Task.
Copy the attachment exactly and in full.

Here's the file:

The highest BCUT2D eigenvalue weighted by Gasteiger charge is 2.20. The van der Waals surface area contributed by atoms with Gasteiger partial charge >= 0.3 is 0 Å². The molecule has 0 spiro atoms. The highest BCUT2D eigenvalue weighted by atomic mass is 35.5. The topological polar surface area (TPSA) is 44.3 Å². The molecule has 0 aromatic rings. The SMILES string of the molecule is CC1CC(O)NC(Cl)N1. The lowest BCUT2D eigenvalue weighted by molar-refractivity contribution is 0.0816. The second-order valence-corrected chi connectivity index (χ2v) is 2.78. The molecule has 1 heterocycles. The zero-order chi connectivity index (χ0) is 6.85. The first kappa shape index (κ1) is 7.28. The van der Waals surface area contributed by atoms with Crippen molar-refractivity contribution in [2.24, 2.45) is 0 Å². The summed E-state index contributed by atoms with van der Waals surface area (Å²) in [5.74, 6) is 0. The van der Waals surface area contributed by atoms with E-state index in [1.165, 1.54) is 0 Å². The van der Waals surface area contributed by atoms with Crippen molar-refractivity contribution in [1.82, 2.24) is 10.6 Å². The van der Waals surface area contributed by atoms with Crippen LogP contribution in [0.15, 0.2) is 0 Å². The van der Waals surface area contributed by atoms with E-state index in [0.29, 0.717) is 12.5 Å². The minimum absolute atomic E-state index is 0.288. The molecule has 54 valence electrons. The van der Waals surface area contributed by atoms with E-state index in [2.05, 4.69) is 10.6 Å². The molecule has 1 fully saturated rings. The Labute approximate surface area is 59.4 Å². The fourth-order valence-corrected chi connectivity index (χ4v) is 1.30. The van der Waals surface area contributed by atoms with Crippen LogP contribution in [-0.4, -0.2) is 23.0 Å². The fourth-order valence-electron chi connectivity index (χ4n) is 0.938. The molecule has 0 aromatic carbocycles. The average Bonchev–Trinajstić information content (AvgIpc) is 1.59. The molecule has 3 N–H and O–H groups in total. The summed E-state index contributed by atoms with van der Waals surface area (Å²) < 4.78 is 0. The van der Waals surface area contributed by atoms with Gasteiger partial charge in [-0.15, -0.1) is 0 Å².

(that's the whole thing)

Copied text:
The highest BCUT2D eigenvalue weighted by Gasteiger charge is 2.20. The van der Waals surface area contributed by atoms with Gasteiger partial charge >= 0.3 is 0 Å². The molecule has 0 spiro atoms. The highest BCUT2D eigenvalue weighted by atomic mass is 35.5. The topological polar surface area (TPSA) is 44.3 Å². The molecule has 0 aromatic rings. The SMILES string of the molecule is CC1CC(O)NC(Cl)N1. The lowest BCUT2D eigenvalue weighted by molar-refractivity contribution is 0.0816. The second-order valence-corrected chi connectivity index (χ2v) is 2.78. The molecule has 1 heterocycles. The zero-order chi connectivity index (χ0) is 6.85. The first kappa shape index (κ1) is 7.28. The van der Waals surface area contributed by atoms with Crippen molar-refractivity contribution in [2.24, 2.45) is 0 Å². The summed E-state index contributed by atoms with van der Waals surface area (Å²) in [5.74, 6) is 0. The van der Waals surface area contributed by atoms with E-state index in [1.165, 1.54) is 0 Å². The van der Waals surface area contributed by atoms with Crippen molar-refractivity contribution in [1.82, 2.24) is 10.6 Å². The van der Waals surface area contributed by atoms with Crippen LogP contribution in [0.15, 0.2) is 0 Å². The van der Waals surface area contributed by atoms with E-state index in [0.29, 0.717) is 12.5 Å². The minimum absolute atomic E-state index is 0.288. The molecule has 54 valence electrons. The van der Waals surface area contributed by atoms with E-state index in [2.05, 4.69) is 10.6 Å². The molecule has 1 fully saturated rings. The Labute approximate surface area is 59.4 Å². The fourth-order valence-corrected chi connectivity index (χ4v) is 1.30. The van der Waals surface area contributed by atoms with Crippen LogP contribution in [-0.4, -0.2) is 23.0 Å². The fourth-order valence-electron chi connectivity index (χ4n) is 0.938. The molecule has 0 aromatic carbocycles. The average Bonchev–Trinajstić information content (AvgIpc) is 1.59. The molecule has 3 N–H and O–H groups in total. The summed E-state index contributed by atoms with van der Waals surface area (Å²) < 4.78 is 0. The van der Waals surface area contributed by atoms with Gasteiger partial charge in [-0.15, -0.1) is 0 Å².